Friday, November 19, 2010

brin and tolkien

Back when the Lord of the Rings movie series was happening, the science fiction and technology opinion writer David Brin wrote this discussion of the series' philosophy for Salon magazine.

He gets so much wrong that I find it hard to think that anyone could find him persuasive, yet several folks I know have over the years, as this essay has gotten famous. So, a while back, I sat down and took it bit by bit. Having just recently seen a recommendation of Brin's essay again, I thought I'd bring it up here and see what you think. Note that I'm basing this rebuttal on his complete essay, which was abridged for Salon, but is now no longer available in its entirety on Brin's website.


> This fits the very plot of "Lord of the Rings," in which
> the good guys strive to preserve and restore as much as
> they can of an older, graceful and "natural" hierarchy,
> against the disturbing, quasi-industrial and vaguely
> technological ambience of Mordor, with its smokestack
> imagery and manufactured power rings that can be used by
> anybody, not just an elite few.

A self-serving synopsis there, eh? First, they're not striving to preserve the old hierarchy. They know that the old hierarchy is passing. An entire stream of the story is that the old is passing away (admittedly the feeling here is elegaic) — but the good guys are the ones making way for the new, the rule of man on earth, while the bad guys are hanging on to the old hierarchy, the subjugative power for wizard Sauron. What they're fighting is Sauron's evil power, not the passing of the old order.

And there's nothing more "technological" about Sauron's Mordor than about the Shire, whose hobbits love gadgetry but who don't use it to destroy everyone. As for the rings, referring to them as "manufactured" certainly fits Brin's technological point here rather than referring to them as "conjured," which is the far more accurate characterization.

Meanwhile, can this ring be used by just anybody? The point is that it destroys everybody, even its wielder. As Simone Weil pointed out, in talking about the Iliad,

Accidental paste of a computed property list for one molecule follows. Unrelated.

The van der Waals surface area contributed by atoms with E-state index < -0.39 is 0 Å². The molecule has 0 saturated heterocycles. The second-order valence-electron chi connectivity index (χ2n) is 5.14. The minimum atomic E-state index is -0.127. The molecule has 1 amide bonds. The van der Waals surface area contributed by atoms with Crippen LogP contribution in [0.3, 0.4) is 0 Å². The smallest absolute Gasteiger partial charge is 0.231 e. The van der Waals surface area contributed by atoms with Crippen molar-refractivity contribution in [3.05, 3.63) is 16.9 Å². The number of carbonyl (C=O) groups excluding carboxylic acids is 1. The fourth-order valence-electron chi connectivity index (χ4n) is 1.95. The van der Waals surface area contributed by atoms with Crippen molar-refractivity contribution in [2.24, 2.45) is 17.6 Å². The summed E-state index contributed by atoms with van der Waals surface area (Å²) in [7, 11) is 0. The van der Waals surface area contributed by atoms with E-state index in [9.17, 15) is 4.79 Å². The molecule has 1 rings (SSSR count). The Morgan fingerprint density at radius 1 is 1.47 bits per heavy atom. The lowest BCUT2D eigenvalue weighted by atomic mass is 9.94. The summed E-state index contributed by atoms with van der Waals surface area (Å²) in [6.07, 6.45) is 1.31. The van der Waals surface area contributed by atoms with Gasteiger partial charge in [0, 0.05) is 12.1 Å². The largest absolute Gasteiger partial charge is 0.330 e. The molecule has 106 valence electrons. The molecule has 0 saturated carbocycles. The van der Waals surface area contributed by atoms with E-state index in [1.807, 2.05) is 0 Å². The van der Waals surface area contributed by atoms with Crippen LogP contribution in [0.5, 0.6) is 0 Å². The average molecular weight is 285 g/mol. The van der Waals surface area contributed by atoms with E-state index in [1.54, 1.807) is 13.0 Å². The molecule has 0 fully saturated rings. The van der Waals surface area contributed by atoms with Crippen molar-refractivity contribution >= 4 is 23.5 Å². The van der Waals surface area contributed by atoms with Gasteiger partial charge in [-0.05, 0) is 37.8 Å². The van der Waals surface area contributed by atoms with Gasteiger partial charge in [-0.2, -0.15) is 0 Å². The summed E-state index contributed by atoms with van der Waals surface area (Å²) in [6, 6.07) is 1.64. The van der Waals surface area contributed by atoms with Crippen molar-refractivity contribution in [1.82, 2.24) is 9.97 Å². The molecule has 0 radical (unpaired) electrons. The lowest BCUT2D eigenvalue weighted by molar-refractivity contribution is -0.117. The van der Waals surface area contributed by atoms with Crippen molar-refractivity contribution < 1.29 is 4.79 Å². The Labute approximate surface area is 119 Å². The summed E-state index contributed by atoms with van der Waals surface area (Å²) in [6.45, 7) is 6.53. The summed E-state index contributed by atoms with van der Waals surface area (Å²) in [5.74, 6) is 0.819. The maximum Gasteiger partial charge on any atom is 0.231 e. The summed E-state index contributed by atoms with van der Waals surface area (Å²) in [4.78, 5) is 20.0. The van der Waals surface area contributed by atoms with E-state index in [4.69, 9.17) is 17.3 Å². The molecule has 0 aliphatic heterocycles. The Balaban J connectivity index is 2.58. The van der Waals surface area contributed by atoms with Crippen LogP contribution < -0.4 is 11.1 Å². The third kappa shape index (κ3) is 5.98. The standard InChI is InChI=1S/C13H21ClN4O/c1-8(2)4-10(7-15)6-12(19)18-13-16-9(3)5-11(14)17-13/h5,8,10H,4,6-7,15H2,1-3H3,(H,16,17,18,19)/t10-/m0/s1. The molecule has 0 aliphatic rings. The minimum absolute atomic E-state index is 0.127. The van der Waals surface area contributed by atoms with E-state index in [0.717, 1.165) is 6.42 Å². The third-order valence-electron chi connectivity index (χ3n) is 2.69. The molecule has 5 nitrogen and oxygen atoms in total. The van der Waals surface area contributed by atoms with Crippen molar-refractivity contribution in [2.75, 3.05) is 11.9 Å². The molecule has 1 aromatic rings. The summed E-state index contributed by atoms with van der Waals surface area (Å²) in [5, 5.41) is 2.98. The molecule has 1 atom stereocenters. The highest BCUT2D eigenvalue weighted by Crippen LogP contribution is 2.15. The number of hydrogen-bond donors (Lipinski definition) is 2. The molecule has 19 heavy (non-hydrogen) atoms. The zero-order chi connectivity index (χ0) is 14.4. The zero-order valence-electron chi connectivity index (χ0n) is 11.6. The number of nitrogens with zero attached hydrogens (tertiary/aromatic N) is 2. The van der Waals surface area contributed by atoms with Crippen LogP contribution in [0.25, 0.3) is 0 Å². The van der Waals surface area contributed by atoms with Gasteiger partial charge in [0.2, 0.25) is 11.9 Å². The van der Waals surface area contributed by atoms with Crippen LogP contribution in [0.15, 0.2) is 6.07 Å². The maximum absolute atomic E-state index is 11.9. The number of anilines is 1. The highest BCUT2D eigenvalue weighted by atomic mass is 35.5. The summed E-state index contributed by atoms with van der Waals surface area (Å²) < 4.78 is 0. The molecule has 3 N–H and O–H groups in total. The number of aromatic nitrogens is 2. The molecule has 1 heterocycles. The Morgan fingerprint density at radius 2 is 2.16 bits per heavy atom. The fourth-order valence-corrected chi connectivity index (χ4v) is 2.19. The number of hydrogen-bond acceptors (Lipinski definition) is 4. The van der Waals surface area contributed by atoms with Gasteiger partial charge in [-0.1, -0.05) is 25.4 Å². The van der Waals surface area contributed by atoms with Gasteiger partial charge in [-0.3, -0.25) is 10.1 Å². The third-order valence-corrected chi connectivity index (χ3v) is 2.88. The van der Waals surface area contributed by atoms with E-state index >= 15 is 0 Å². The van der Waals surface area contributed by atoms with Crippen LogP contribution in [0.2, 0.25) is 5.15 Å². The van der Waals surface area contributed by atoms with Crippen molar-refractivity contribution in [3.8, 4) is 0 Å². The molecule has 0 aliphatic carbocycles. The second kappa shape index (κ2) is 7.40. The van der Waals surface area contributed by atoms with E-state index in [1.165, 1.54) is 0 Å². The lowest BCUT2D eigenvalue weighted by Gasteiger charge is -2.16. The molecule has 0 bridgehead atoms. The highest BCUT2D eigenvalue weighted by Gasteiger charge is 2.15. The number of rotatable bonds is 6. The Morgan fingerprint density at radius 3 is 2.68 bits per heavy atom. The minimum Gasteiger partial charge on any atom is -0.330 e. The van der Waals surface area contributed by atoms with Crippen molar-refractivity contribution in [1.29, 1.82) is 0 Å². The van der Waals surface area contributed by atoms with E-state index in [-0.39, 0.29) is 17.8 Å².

Force is as pitiless to the man who possesses it, or thinks he does, as it is to its victims; the second it crushes, the first it intoxicates. The truth is, nobody really possesses it.... Thus it happens that those who have force on loan from fate count on it too much and are destroyed.


It's not just anyone who can truly use that ring: it was made by Sauron for Sauron, and anyone else who "uses" it isn't really using it to its fullest potential. It's the ultimate elite symbol, and that a ragtag band of fellows, led by a simple hobbit, could upend this hierarchy is the opposite type of message from what Brin interprets.

Brin, after all, refers to the rings incorrectly as "man-made" (they're made by a sorcerer, not a man, a fact as important to the story as it is important for him to gloss over in this essay). He posits the moral of the Ringwraiths' corruption as, "Don't try putting on the trappings or emblems or powers that rightfully belong to your betters. Above all, don't try to decipher and redistribute mysteries." Wrong again: the Ringwraiths became corrupt not because they were trying to "usurp the rightful powers of their betters — the High Elves." The Elves' power wasn't rightful at all, as both Brin and Tolkien acknowledge, but the one ring's very purpose was to subjugate the Ringwraiths, and the Elves, to Sauron.


> Still, scientific/progressive society has been known to
> listen to its critics, and not just now and then. Name
> one feudal society whose leaders did that.

To name just one, England. What on earth does Brin think of the Magna Carta?


> Were any orcs or "dark men" offered coalition positions
> in King Aragorn's cabinet, at the end of the War of the Ring?
> Was Mordor given a benign Marshall Plan?

Of course not: they weren't humans. Germans, nasty as their plan for domination was, are human, as are Soviets, Chinese, Americans, Mexicans, Brits — we're all humans. We come together in coalitions, even with those who are technically our enemies, just as the men in Tolkien did: men of Gondor, Rohan, and so on. The other creatures don't represent Nazis or the Yellow Peril. They represent Satan and his demons, foes of all men.

The misplaced discussion of the dark creatures in Tolkien as being "racist" is based on the fact that we see these creatures as men rather than as demons. There are no good Orcs, just as there are no good demons. Brin may not like the terms of Tolkien's fantasy, but he can't just twiddle them around however he likes.


> Let me avow upfront that I share the more recent, upstart
> belief in universities, democratic accountability, science
> and human improvability — one that questions the fated
> persistence of "eternal" stupidities. Above all, any
> "golden age" lies in our future. It has to. Or what are we
> striving for?
>
> Anyway, people with my view had better be right. Because
> if humanity is as obstinate as the cynics and Romantics